While federal registration of a trademark with the U.S. Patent and Trademark Office (USPTO) provides important legal rights within the United States, it does nothing to protect your trademark outside of the country. If you engage in any foreign commerce whatsoever, you should have an international trademark to protect your brand.
Specific international laws and procedures regulate the registration of international trademarks. We regularly handle foreign trademark applications, registrations, and protection.
Trademark Registration Under the Madrid Protocol
As of 2003, the United States joined an international treaty called the Madrid Protocol, which the World Intellectual Property Organization (WIPO) oversees. This treaty allows for a more streamlined process for U.S. businesses seeking international trademark protection. When you own a registered trademark in the United States, you have the ability to automatically apply for trademark registration in any of the countries that participate in the treaty. As of this writing, exactly 100 countries around the world had joined the Madrid Protocol.
As of this writing, the participating countries are:
● Antigua and Barbuda
● Bosnia and Herzegovina
● Brunei Darussalam
● Czech Republic
● Democratic People’s Republic of Korea
● European Union (EU)
● Lao People’s Democratic Republic
● New Zealand
● Republic of Korea
● Republic of Moldova
● Russian Federation
● San Marino
● Sao Tome and Principe
● Sierra Leone
● Syrian Arab Republic
● United Kingdom
● United States of America
● Viet Nam
● Former Yugoslav Republic of Macedonia
To qualify to file an international application under the Madrid Protocol, you must register an existing trademark or have a pending application with the USPTO. This application or registration will serve as the basis for your international trademark.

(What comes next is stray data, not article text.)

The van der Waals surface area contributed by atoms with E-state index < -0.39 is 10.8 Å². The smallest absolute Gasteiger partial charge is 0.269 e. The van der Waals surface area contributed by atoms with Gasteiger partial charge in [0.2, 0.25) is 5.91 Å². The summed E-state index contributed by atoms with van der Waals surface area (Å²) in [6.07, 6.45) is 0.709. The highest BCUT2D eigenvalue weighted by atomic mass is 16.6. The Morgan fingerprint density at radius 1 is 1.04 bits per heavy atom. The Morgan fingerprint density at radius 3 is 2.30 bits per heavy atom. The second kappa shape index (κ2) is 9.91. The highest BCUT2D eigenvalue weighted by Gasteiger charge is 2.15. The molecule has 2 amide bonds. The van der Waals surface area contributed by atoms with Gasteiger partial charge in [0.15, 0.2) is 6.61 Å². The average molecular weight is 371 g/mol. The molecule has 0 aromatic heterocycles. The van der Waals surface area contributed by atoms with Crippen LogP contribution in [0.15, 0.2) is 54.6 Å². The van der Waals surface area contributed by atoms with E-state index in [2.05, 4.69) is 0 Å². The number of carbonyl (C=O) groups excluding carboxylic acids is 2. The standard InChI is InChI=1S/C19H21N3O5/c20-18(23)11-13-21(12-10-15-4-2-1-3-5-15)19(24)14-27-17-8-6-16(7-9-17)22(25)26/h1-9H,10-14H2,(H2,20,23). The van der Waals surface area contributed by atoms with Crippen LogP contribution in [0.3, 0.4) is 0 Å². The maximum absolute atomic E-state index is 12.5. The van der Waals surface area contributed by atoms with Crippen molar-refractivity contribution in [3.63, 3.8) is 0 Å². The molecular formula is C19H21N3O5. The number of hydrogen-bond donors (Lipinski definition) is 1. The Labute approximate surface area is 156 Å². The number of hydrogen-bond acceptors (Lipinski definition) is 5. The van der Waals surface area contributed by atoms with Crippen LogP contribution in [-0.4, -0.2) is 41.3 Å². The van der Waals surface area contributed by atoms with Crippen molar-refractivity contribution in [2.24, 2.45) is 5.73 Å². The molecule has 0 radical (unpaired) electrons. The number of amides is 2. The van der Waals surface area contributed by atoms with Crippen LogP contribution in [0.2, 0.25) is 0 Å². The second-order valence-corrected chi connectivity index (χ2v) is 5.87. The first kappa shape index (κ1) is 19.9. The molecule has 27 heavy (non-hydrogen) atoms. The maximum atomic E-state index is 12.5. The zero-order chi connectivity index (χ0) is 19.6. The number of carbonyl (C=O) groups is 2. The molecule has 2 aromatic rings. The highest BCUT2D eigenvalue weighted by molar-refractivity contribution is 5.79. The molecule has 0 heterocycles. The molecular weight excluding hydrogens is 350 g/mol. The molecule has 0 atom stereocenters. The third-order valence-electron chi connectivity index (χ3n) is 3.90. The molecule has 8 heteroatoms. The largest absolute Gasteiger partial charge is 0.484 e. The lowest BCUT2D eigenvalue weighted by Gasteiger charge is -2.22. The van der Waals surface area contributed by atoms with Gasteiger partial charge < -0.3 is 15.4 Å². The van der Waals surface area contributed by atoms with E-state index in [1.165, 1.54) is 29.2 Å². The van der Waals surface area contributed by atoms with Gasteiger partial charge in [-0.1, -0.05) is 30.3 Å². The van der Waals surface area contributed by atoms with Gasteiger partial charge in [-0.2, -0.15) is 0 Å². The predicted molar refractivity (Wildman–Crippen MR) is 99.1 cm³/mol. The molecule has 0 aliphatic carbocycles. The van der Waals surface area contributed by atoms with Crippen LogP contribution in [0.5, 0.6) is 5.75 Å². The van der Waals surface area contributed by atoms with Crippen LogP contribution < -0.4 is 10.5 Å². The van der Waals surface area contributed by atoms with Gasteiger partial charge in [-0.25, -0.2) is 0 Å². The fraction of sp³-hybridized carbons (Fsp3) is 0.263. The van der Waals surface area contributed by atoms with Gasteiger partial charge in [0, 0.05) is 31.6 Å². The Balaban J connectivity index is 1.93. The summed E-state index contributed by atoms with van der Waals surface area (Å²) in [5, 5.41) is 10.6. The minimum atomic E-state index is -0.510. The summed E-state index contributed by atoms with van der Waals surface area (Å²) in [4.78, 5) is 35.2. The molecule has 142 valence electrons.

The USPTO can certify an application and forward it to WIPO for review by its International Bureau. The bureau will closely review the application and determine whether it meets the requirements for filing under the Madrid Protocol. If the application qualifies, WIPO will publish it in the Gazette of International Marks, will notify all member countries, and request extention of trademark protections in those countries. Each country will individually review the application to determine whether it meets that country’s specific standards for trademark protection. If so, each agreeing country may issue a 10-year trademark registration, with the possibility of renewal.
The Madrid Protocol makes the simultaneous application for international trademark protections in numerous countries simpler, and it requires lower fees and costs of application. If nobody opposes your application, you will not need to retain foreign legal counsel. Because of mandated time limits for review, you will not face indefinite delays. These factors can ease business expanion into foreign markets, increasing profits while enjoying trademark protections.
If for any reason someone successfully opposes your USPTO trademark application or the USPTO cancels it within five years of initial registration, you will also lose your international registration and any other foreign registrations tied to it. If this were to happen, it is possible to convert the Madrid Protocol applications into national applications.
Other Considerations for International Trademarks
Filing an application and receiving approval is only one step toward maximizing the benefits of an international trademark. A word, symbol, logo, or slogan that represents one thing in the United States can mean something completely different in a foreign country. You should always be sure that your trademark does not carry any negative connotations in any countries in which you plan to use it.
Registering a trademark in every possible country can obviously be overwhelming, and as such companies often only filed applications where they intend to sell goods or services. Generally we suggest filing international applications as soon as you think you might eventually expand to, because in most other countries trademark rights are acquired based on who files first. The Madrid Protocol allows registered trademark owners to add additional countries whenever they choose.
International Trademark Lawyers
We handle trademark matters throughout the globe. If you intend to expand your business internationally, or if you learn that someone in a foreign market is infringing on your international trademark rights, please contact us.